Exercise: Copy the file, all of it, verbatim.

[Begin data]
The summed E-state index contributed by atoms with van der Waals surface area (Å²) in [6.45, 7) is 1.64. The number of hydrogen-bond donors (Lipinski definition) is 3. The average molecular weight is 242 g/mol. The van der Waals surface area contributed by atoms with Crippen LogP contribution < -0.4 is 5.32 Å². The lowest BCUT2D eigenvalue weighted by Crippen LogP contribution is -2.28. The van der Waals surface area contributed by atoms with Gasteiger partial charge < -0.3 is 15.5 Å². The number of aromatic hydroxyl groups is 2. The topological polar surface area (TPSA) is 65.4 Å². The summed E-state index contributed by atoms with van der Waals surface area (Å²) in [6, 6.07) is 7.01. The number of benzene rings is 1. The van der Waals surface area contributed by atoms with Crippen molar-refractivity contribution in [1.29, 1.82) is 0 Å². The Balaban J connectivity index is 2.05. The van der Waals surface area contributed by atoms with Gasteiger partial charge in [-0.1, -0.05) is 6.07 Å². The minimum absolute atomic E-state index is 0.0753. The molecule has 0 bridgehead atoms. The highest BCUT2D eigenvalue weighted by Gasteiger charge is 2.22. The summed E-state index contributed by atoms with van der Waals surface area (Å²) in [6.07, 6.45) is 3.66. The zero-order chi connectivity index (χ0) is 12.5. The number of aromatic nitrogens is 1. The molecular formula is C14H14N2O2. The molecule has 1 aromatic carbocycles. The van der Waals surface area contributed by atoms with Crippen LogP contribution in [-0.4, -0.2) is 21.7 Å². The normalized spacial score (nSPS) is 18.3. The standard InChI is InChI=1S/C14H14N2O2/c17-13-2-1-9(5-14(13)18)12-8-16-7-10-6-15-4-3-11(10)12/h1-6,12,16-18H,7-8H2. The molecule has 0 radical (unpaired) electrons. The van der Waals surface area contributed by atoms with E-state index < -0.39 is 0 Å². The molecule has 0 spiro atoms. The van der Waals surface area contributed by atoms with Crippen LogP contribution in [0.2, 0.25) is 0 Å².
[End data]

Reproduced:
The summed E-state index contributed by atoms with van der Waals surface area (Å²) in [6.45, 7) is 1.64. The number of hydrogen-bond donors (Lipinski definition) is 3. The average molecular weight is 242 g/mol. The van der Waals surface area contributed by atoms with Crippen LogP contribution < -0.4 is 5.32 Å². The lowest BCUT2D eigenvalue weighted by Crippen LogP contribution is -2.28. The van der Waals surface area contributed by atoms with Gasteiger partial charge < -0.3 is 15.5 Å². The number of aromatic hydroxyl groups is 2. The topological polar surface area (TPSA) is 65.4 Å². The summed E-state index contributed by atoms with van der Waals surface area (Å²) in [6, 6.07) is 7.01. The number of benzene rings is 1. The van der Waals surface area contributed by atoms with Crippen molar-refractivity contribution in [1.29, 1.82) is 0 Å². The Balaban J connectivity index is 2.05. The van der Waals surface area contributed by atoms with Gasteiger partial charge in [-0.1, -0.05) is 6.07 Å². The minimum absolute atomic E-state index is 0.0753. The molecule has 0 bridgehead atoms. The highest BCUT2D eigenvalue weighted by Gasteiger charge is 2.22. The summed E-state index contributed by atoms with van der Waals surface area (Å²) in [6.07, 6.45) is 3.66. The zero-order chi connectivity index (χ0) is 12.5. The number of aromatic nitrogens is 1. The molecular formula is C14H14N2O2. The molecule has 1 aromatic carbocycles. The van der Waals surface area contributed by atoms with Crippen LogP contribution in [-0.4, -0.2) is 21.7 Å². The normalized spacial score (nSPS) is 18.3. The standard InChI is InChI=1S/C14H14N2O2/c17-13-2-1-9(5-14(13)18)12-8-16-7-10-6-15-4-3-11(10)12/h1-6,12,16-18H,7-8H2. The molecule has 0 radical (unpaired) electrons. The van der Waals surface area contributed by atoms with E-state index < -0.39 is 0 Å². The molecule has 0 spiro atoms. The van der Waals surface area contributed by atoms with Crippen LogP contribution in [0.2, 0.25) is 0 Å².